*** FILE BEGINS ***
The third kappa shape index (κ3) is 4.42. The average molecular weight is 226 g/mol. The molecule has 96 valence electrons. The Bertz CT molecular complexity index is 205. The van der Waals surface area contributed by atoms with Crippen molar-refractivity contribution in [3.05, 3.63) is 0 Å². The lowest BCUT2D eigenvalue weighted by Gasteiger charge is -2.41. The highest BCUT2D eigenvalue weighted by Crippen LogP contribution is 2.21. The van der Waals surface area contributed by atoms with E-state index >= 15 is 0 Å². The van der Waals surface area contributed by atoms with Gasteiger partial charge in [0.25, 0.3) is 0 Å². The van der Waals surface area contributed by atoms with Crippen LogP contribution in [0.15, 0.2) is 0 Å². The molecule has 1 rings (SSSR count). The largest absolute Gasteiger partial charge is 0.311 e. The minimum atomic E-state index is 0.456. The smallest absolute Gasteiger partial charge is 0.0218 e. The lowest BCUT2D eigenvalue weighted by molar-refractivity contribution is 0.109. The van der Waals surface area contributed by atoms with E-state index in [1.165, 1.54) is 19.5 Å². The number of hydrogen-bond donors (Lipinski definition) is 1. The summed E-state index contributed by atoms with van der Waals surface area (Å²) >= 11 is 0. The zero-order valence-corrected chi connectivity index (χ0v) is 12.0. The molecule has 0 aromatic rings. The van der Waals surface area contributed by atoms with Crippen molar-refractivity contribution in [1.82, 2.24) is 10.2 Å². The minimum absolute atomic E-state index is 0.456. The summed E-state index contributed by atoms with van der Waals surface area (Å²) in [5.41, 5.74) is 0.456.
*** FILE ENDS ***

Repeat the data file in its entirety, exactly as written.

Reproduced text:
The third kappa shape index (κ3) is 4.42. The average molecular weight is 226 g/mol. The molecule has 96 valence electrons. The Bertz CT molecular complexity index is 205. The van der Waals surface area contributed by atoms with Crippen molar-refractivity contribution in [3.05, 3.63) is 0 Å². The lowest BCUT2D eigenvalue weighted by Gasteiger charge is -2.41. The highest BCUT2D eigenvalue weighted by Crippen LogP contribution is 2.21. The van der Waals surface area contributed by atoms with E-state index >= 15 is 0 Å². The van der Waals surface area contributed by atoms with Gasteiger partial charge in [0.25, 0.3) is 0 Å². The van der Waals surface area contributed by atoms with Crippen LogP contribution in [0.15, 0.2) is 0 Å². The molecule has 1 rings (SSSR count). The largest absolute Gasteiger partial charge is 0.311 e. The minimum atomic E-state index is 0.456. The smallest absolute Gasteiger partial charge is 0.0218 e. The lowest BCUT2D eigenvalue weighted by molar-refractivity contribution is 0.109. The van der Waals surface area contributed by atoms with E-state index in [1.165, 1.54) is 19.5 Å². The number of hydrogen-bond donors (Lipinski definition) is 1. The summed E-state index contributed by atoms with van der Waals surface area (Å²) >= 11 is 0. The zero-order valence-corrected chi connectivity index (χ0v) is 12.0. The molecule has 0 aromatic rings. The van der Waals surface area contributed by atoms with Crippen molar-refractivity contribution in [1.82, 2.24) is 10.2 Å². The minimum absolute atomic E-state index is 0.456. The summed E-state index contributed by atoms with van der Waals surface area (Å²) in [5.41, 5.74) is 0.456.